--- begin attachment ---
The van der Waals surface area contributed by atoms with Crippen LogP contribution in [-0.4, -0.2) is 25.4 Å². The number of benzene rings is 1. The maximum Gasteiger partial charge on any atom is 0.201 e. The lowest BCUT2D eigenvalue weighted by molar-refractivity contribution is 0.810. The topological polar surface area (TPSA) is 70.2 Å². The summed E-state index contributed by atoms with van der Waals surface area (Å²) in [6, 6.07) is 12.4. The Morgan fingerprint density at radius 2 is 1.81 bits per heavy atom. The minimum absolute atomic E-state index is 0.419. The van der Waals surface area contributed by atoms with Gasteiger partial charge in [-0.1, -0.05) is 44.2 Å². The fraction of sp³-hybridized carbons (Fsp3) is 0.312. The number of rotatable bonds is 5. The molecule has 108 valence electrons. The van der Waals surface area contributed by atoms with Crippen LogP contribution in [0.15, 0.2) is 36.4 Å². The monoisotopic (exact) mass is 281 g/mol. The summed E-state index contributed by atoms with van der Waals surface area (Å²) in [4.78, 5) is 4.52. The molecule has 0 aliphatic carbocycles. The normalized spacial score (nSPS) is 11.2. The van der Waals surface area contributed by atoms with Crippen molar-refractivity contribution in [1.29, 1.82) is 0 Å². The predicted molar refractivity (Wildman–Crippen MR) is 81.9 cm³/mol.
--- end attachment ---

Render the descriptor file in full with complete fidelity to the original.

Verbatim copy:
The van der Waals surface area contributed by atoms with Crippen LogP contribution in [-0.4, -0.2) is 25.4 Å². The number of benzene rings is 1. The maximum Gasteiger partial charge on any atom is 0.201 e. The lowest BCUT2D eigenvalue weighted by molar-refractivity contribution is 0.810. The topological polar surface area (TPSA) is 70.2 Å². The summed E-state index contributed by atoms with van der Waals surface area (Å²) in [6, 6.07) is 12.4. The Morgan fingerprint density at radius 2 is 1.81 bits per heavy atom. The minimum absolute atomic E-state index is 0.419. The van der Waals surface area contributed by atoms with Gasteiger partial charge in [-0.1, -0.05) is 44.2 Å². The fraction of sp³-hybridized carbons (Fsp3) is 0.312. The number of rotatable bonds is 5. The molecule has 108 valence electrons. The van der Waals surface area contributed by atoms with Crippen LogP contribution in [0.15, 0.2) is 36.4 Å². The monoisotopic (exact) mass is 281 g/mol. The summed E-state index contributed by atoms with van der Waals surface area (Å²) in [4.78, 5) is 4.52. The molecule has 0 aliphatic carbocycles. The normalized spacial score (nSPS) is 11.2. The van der Waals surface area contributed by atoms with Crippen molar-refractivity contribution in [1.29, 1.82) is 0 Å². The predicted molar refractivity (Wildman–Crippen MR) is 81.9 cm³/mol.